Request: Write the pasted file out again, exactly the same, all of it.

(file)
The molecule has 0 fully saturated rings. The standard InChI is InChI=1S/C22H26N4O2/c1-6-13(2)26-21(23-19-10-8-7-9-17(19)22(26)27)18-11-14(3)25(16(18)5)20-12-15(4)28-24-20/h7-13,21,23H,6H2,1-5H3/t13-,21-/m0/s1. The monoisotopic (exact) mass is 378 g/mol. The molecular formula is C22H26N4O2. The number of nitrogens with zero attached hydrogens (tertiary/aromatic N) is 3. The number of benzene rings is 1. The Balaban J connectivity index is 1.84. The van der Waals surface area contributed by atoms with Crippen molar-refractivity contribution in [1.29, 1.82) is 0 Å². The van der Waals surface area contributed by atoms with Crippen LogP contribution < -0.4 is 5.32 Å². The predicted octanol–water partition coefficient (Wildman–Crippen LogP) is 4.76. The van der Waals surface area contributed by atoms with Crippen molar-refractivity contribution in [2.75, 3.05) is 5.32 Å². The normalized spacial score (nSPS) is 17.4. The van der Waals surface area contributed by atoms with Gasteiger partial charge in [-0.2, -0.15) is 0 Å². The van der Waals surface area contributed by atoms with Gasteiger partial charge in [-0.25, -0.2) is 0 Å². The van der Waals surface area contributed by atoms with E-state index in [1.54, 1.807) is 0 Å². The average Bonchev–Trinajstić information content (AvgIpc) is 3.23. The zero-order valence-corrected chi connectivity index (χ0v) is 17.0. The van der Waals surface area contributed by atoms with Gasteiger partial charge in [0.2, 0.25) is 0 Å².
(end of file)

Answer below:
The molecule has 0 fully saturated rings. The standard InChI is InChI=1S/C22H26N4O2/c1-6-13(2)26-21(23-19-10-8-7-9-17(19)22(26)27)18-11-14(3)25(16(18)5)20-12-15(4)28-24-20/h7-13,21,23H,6H2,1-5H3/t13-,21-/m0/s1. The monoisotopic (exact) mass is 378 g/mol. The molecular formula is C22H26N4O2. The number of nitrogens with zero attached hydrogens (tertiary/aromatic N) is 3. The number of benzene rings is 1. The Balaban J connectivity index is 1.84. The van der Waals surface area contributed by atoms with Crippen molar-refractivity contribution in [1.29, 1.82) is 0 Å². The van der Waals surface area contributed by atoms with Crippen LogP contribution < -0.4 is 5.32 Å². The predicted octanol–water partition coefficient (Wildman–Crippen LogP) is 4.76. The van der Waals surface area contributed by atoms with Crippen molar-refractivity contribution in [2.75, 3.05) is 5.32 Å². The normalized spacial score (nSPS) is 17.4. The van der Waals surface area contributed by atoms with Gasteiger partial charge in [-0.2, -0.15) is 0 Å². The van der Waals surface area contributed by atoms with Gasteiger partial charge in [-0.25, -0.2) is 0 Å². The van der Waals surface area contributed by atoms with E-state index in [1.54, 1.807) is 0 Å². The average Bonchev–Trinajstić information content (AvgIpc) is 3.23. The zero-order valence-corrected chi connectivity index (χ0v) is 17.0. The van der Waals surface area contributed by atoms with Gasteiger partial charge in [0.2, 0.25) is 0 Å².